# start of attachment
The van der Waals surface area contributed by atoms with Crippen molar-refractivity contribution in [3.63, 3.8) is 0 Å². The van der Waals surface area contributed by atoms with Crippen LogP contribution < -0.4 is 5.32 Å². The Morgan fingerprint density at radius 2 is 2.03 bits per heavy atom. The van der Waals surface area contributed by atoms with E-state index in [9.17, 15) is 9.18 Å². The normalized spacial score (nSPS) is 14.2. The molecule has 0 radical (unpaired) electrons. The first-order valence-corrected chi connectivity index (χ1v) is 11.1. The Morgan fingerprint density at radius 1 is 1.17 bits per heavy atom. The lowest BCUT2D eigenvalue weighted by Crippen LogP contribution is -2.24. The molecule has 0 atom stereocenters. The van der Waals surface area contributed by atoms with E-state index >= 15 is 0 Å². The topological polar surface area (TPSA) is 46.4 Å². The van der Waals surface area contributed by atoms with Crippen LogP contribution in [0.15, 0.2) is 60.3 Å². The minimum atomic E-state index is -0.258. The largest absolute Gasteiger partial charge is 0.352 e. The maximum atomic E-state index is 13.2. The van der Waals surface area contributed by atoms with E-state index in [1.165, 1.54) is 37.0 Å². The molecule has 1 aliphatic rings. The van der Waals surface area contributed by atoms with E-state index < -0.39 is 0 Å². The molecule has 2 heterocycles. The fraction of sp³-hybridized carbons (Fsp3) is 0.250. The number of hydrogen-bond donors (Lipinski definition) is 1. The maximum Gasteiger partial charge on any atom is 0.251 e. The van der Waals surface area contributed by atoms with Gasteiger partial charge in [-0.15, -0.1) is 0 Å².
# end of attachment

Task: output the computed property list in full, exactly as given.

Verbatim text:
The van der Waals surface area contributed by atoms with Crippen molar-refractivity contribution in [3.63, 3.8) is 0 Å². The van der Waals surface area contributed by atoms with Crippen LogP contribution < -0.4 is 5.32 Å². The Morgan fingerprint density at radius 2 is 2.03 bits per heavy atom. The van der Waals surface area contributed by atoms with E-state index in [9.17, 15) is 9.18 Å². The normalized spacial score (nSPS) is 14.2. The molecule has 0 radical (unpaired) electrons. The first-order valence-corrected chi connectivity index (χ1v) is 11.1. The Morgan fingerprint density at radius 1 is 1.17 bits per heavy atom. The lowest BCUT2D eigenvalue weighted by Crippen LogP contribution is -2.24. The molecule has 0 atom stereocenters. The van der Waals surface area contributed by atoms with E-state index >= 15 is 0 Å². The topological polar surface area (TPSA) is 46.4 Å². The van der Waals surface area contributed by atoms with Crippen LogP contribution in [0.15, 0.2) is 60.3 Å². The minimum atomic E-state index is -0.258. The largest absolute Gasteiger partial charge is 0.352 e. The maximum atomic E-state index is 13.2. The van der Waals surface area contributed by atoms with E-state index in [1.165, 1.54) is 37.0 Å². The molecule has 1 aliphatic rings. The van der Waals surface area contributed by atoms with E-state index < -0.39 is 0 Å². The molecule has 2 heterocycles. The fraction of sp³-hybridized carbons (Fsp3) is 0.250. The number of hydrogen-bond donors (Lipinski definition) is 1. The maximum Gasteiger partial charge on any atom is 0.251 e. The van der Waals surface area contributed by atoms with Gasteiger partial charge in [-0.15, -0.1) is 0 Å².